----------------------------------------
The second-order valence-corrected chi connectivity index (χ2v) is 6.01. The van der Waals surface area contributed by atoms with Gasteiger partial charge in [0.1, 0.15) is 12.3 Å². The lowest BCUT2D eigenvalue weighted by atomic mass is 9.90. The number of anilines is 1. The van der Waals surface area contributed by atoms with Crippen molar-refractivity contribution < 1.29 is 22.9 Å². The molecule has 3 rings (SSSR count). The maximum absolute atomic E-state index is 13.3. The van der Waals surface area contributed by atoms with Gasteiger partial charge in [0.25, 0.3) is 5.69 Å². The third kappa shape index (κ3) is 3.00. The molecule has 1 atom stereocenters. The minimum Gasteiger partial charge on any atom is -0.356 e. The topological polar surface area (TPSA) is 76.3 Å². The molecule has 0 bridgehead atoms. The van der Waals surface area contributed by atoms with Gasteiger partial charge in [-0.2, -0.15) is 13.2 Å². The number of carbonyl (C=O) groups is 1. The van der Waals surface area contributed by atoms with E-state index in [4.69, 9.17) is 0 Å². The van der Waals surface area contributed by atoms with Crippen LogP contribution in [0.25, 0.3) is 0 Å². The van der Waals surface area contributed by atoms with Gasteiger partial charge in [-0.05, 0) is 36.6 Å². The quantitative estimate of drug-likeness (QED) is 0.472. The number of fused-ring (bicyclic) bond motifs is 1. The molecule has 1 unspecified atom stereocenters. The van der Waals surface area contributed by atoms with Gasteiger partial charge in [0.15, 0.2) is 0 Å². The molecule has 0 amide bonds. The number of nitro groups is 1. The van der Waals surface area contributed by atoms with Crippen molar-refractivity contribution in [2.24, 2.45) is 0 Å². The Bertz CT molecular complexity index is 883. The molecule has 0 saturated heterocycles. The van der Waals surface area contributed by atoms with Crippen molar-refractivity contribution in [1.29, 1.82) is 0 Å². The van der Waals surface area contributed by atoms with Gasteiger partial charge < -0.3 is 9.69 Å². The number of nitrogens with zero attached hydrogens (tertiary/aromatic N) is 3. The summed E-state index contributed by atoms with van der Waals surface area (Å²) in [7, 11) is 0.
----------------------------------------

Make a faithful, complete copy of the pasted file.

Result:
The second-order valence-corrected chi connectivity index (χ2v) is 6.01. The van der Waals surface area contributed by atoms with Gasteiger partial charge in [0.1, 0.15) is 12.3 Å². The lowest BCUT2D eigenvalue weighted by atomic mass is 9.90. The number of anilines is 1. The van der Waals surface area contributed by atoms with Crippen molar-refractivity contribution < 1.29 is 22.9 Å². The molecule has 3 rings (SSSR count). The maximum absolute atomic E-state index is 13.3. The van der Waals surface area contributed by atoms with Gasteiger partial charge in [0.25, 0.3) is 5.69 Å². The third kappa shape index (κ3) is 3.00. The molecule has 1 atom stereocenters. The minimum Gasteiger partial charge on any atom is -0.356 e. The topological polar surface area (TPSA) is 76.3 Å². The molecule has 0 bridgehead atoms. The van der Waals surface area contributed by atoms with Gasteiger partial charge in [-0.2, -0.15) is 13.2 Å². The number of carbonyl (C=O) groups is 1. The van der Waals surface area contributed by atoms with E-state index in [4.69, 9.17) is 0 Å². The van der Waals surface area contributed by atoms with Crippen LogP contribution in [0.25, 0.3) is 0 Å². The van der Waals surface area contributed by atoms with Gasteiger partial charge in [-0.05, 0) is 36.6 Å². The quantitative estimate of drug-likeness (QED) is 0.472. The number of fused-ring (bicyclic) bond motifs is 1. The molecule has 1 unspecified atom stereocenters. The van der Waals surface area contributed by atoms with Gasteiger partial charge in [0.15, 0.2) is 0 Å². The molecule has 0 amide bonds. The number of nitro groups is 1. The van der Waals surface area contributed by atoms with Crippen molar-refractivity contribution in [2.24, 2.45) is 0 Å². The Bertz CT molecular complexity index is 883. The molecule has 0 saturated heterocycles. The van der Waals surface area contributed by atoms with Crippen molar-refractivity contribution in [1.29, 1.82) is 0 Å². The van der Waals surface area contributed by atoms with Gasteiger partial charge < -0.3 is 9.69 Å². The number of nitrogens with zero attached hydrogens (tertiary/aromatic N) is 3. The summed E-state index contributed by atoms with van der Waals surface area (Å²) in [7, 11) is 0.